I am excited to introduce this interview with a talented artist from Dallas, Texas. Josh Dodson’s background in graffiti heavily influenced his style, and now he creates intricate, geometric paintings that incorporate light and shadow to create depth and illusions.
In this interview, we get an insight into the artist’s design process, how it informs his painting, his approach to color theory, and geometry’s role in his artistic vision. The artist also talks about his journey from experimenting with canvas and spray paint to becoming a full-time artist with gallery representation.
Can you tell us about your background and how you got into the art world?
I was born and raised here in Dallas, Texas. For as long as I can remember, drawing and painting have always been my creative outlet. As a child, I was hyper-aware of my surroundings and would often daydream about the future and the infinite possibilities that it holds. As I got older, my interests would change but art was always there. When I reached my adolescent years, I was introduced to the subculture of graffiti writing and that is when everything changed for me. Graffiti made me feel like I had a purpose. I made strong bonds with other graffiti writers and that chapter of my life provided so many experiences and stories.
As a young adult, I realized that I wanted something more out of art and the thought of pursuing it as a career sounded more and more enticing. I started to experiment on canvas using mainly spray paint and acrylic, making paintings for myself and some close friends. This led to participating in a few group exhibitions and slowly over time, I started to get approached by different curators for smaller more intimate gallery shows.
Around the same time, I began to receive some small mural commissions that brought my art into the public space. Things only grew from there, leading to more large-scale mural productions and more elaborate shows. Fast forward to today, I am now a full-time artist with a steady mural business and gallery representation by Susan and Jordan Roth at Ro2 Art here in Dallas. The gallery has brought my art to incredible places and has been instrumental in my career as an artist.
Your work is heavily influenced by graffiti. Can you talk about how that has shaped your style as an artist?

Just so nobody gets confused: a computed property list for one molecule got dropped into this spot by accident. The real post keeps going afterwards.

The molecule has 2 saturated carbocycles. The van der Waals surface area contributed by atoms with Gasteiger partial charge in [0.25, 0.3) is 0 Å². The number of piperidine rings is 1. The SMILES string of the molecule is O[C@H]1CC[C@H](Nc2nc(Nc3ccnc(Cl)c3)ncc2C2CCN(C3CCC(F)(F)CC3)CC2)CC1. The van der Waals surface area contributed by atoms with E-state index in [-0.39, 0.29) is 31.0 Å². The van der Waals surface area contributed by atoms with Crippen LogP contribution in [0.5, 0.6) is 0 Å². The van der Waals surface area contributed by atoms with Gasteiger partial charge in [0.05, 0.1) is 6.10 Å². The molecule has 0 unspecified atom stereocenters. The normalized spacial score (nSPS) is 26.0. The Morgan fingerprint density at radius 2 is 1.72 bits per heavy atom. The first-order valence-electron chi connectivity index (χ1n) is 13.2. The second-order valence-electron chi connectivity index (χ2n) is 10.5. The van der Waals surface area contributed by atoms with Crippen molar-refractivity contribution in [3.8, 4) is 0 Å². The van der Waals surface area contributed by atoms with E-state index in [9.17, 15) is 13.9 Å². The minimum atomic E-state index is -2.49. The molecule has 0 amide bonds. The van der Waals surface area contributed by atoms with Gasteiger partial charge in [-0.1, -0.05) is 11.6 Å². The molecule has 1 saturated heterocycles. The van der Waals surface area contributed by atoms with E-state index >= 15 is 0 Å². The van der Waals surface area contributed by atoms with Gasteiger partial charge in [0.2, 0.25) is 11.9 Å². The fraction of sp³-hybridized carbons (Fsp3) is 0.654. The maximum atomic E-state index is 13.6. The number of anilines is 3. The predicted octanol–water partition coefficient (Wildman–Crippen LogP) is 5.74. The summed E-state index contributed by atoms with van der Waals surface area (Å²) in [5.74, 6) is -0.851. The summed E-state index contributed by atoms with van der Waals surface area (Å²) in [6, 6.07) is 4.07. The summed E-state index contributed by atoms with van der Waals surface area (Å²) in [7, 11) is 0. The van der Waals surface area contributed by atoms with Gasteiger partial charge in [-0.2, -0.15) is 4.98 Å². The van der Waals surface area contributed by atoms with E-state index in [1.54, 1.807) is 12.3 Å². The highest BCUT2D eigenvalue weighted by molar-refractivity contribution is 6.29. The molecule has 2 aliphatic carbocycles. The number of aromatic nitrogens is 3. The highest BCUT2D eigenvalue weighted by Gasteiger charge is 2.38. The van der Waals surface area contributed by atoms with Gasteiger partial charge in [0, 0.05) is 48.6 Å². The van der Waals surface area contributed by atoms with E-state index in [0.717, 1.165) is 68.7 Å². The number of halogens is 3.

Graffiti was and is still very much a part of my work. In ways, it was a form of identity and on and off the wall per se. The alphabet is an interesting thing to meddle with structurally speaking. Graffiti is all about the letters; each letter has its own identity and attitude; some are stronger than others while some have a more playful demeanor. It gets interesting when you start to add or take away parts of letters to create a different relationship between them. My contemporary work is more compartmentalized and focuses on the deconstruction and geometrical aspects of lettering and abstraction.There is a level of perfectionism that I try to achieve when designing a set of paintings. It almost becomes mechanical with the use of tape, rulers, tools, etc. There isn’t any part that is randomized or done unintentionally. Click To Tweet
How does your design practice inform your painting and vice versa?
Much like my compositions, the design process is very rigorous. A fleeting thought turns into a rough idea. That idea is written out and then applied as a series of sketches that will go into design software. My work is very influenced by graphic design in a strange analog sense. The entire process is very technical from idea to finished painting. There is a level of perfectionism that I try to achieve when designing a set of paintings. It almost becomes mechanical with the use of tape, rulers, tools, etc. There isn’t any part that is randomized or done unintentionally.
Can you walk us through your process of creating a series of paintings?
When I begin an idea of how a series is developed, I want to keep the element of cohesiveness at the foundation. I often create diptychs and tryptic series. I rarely create stand-alone work. It is important to me to create some visual dialogue between paintings. In this way, they have a sense of communication when they are placed together. The color palette may be subdued or emphasized in a way that lets the viewer know that certain paintings are in relation to one another. Often certain colors or songs have a profound effect on me and influence the direction of the painting as well as the title of a piece.I rarely create stand-alone work. It is important to me to create some visual dialogue between paintings. In this way, they have a sense of communication when they are placed together. Click To Tweet
Can you talk about using color in your works and how you approach color theory in your practice?